Tuesday Tips with Lindsey Rae!
This week's question comes from Kathy Borst, who will now receive a FREE PDF pattern!
She wants to know all about elastic. What's the best type to use? How to sew it so it doesn't stretch out of shape? Let me give you a few hints and tricks on this...
Well there are just so many different types of elastics out there for different projects. Some are specifically suited to activewear and swimsuits, meaning that it can handle the constant strain that the activewear undergoes. Then you have braided, knitted, and woven/non-roll elastic. Each with their special properties.
✂️Braided elastic narrows when pulled and can loose elasticity when sewn over. I tend to use braided elastic in casings around my waist or sleeves. This is when you sew a channel and use a safety pin or bodkin to thread the elastic through. I've also zig-zagged over it but only when the zigzag is wider than the elastic when pulled.
✂️Knitted elastic doesn't narrow when stretched and is much smoother than braided elastic. I find this elastic works well for waistbands and can be zigzagged into a light weight garment. I don't use this one too often though because I find it is the one that wears out most quickly when washed and worn often. Think of your undies that have lost their stretch.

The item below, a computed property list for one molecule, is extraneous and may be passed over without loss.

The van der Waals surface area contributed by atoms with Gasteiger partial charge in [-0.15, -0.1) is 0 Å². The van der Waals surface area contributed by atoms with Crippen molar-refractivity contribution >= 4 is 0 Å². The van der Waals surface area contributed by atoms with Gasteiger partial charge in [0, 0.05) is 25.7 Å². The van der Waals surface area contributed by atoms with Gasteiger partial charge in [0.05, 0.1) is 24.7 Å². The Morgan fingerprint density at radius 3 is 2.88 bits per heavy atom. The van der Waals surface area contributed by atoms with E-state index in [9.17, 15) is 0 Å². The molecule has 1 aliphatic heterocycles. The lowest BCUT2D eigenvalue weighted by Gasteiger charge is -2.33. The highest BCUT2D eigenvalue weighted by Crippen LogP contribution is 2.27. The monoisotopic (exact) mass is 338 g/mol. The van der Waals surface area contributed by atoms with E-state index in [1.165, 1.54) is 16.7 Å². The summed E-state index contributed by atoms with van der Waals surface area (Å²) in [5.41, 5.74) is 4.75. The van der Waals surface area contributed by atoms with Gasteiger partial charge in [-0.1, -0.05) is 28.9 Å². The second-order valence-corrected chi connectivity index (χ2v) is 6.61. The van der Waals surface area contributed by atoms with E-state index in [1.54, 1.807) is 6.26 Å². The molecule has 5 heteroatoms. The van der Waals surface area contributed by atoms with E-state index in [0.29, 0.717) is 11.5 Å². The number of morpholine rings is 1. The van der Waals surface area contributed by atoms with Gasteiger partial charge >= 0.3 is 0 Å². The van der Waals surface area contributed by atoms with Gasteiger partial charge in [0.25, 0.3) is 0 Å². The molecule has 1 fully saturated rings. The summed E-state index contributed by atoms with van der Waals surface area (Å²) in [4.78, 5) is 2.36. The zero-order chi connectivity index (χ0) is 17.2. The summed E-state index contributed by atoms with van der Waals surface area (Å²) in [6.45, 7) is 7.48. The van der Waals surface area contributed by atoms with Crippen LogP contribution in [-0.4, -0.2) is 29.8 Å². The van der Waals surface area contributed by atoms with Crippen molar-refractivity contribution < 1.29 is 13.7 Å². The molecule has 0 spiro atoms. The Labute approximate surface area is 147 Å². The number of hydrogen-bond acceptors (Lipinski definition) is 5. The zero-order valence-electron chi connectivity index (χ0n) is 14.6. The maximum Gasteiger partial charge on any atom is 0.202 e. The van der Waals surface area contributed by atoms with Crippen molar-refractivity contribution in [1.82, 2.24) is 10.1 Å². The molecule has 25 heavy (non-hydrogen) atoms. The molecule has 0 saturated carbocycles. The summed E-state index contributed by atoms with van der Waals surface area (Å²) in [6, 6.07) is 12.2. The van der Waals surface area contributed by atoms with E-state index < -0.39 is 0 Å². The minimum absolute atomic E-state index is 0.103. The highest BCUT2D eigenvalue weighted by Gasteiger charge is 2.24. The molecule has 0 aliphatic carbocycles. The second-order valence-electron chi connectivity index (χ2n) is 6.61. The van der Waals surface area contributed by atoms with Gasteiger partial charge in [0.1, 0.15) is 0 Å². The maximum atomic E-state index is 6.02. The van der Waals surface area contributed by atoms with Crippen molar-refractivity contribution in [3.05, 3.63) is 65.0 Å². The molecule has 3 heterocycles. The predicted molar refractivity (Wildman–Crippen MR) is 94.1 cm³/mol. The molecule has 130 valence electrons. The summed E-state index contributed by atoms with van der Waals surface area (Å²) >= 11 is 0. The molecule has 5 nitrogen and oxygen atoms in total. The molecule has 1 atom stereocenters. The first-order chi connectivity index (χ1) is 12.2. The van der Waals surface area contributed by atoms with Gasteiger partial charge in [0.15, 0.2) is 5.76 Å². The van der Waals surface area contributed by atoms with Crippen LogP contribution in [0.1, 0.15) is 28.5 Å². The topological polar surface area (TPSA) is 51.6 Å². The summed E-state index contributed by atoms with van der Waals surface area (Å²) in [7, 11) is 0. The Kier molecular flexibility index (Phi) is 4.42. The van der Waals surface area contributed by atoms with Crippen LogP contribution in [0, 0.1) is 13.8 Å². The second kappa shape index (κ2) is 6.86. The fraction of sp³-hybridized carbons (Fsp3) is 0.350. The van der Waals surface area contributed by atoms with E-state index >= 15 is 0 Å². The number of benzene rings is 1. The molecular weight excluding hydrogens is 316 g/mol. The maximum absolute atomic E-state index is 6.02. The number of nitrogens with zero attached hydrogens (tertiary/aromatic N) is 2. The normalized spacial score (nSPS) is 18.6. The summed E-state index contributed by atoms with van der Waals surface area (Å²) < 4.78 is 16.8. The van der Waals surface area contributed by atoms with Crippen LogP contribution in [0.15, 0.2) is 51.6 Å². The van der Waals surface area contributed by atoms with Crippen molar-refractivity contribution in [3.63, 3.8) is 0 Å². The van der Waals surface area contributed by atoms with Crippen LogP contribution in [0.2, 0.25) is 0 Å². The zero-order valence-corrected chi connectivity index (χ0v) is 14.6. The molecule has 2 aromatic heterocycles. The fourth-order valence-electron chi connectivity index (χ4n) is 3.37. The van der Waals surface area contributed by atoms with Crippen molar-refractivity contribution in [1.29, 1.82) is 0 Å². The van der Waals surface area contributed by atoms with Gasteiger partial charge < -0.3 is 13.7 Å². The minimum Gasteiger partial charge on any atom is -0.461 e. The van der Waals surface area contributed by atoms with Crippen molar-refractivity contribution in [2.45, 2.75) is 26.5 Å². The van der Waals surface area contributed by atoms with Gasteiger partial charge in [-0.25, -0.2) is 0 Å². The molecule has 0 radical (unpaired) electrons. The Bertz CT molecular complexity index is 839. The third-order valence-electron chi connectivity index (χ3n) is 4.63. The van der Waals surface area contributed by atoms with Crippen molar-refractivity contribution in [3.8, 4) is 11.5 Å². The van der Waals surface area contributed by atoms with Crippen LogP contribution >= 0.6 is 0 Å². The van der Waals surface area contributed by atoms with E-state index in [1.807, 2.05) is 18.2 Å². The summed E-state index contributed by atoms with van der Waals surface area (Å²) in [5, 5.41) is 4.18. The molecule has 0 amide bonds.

✂️ Non-roll/Woven elastic is the most durable and great to use in outerwear and heavier garments.
✂️For the most part, you always cut the elastic slightly smaller than what you are attaching it to. This way when you stretch and zigzag over it, or thread it through a casing it will cause it to gather up and allow stretch and movement when you put on the garment.
✂️When using 1/4" narrow elastic and zigzagging over it, I like to divide the garment into quarters and the elastic into 1/4s as well. I then match the quarters and pull the elastic straight while holding the garment straight as well. This takes some practice as it requires 2 hands and holding the fabric and elastic differently, but lining up the marks really helps.
✂️ Finally, after the elastic is in the garment, I sometimes decide to secure the elastic by pulling the garment straight and running a straight stitch through the elastic. You have to do this once the elastic is already sewn into the garment and make sure it is pulled completely flat, other wise your stitching will pop when you go to put on your garment.
Hope this helps!
Let me know what sewing questions you'd like answered by emailing firstname.lastname@example.org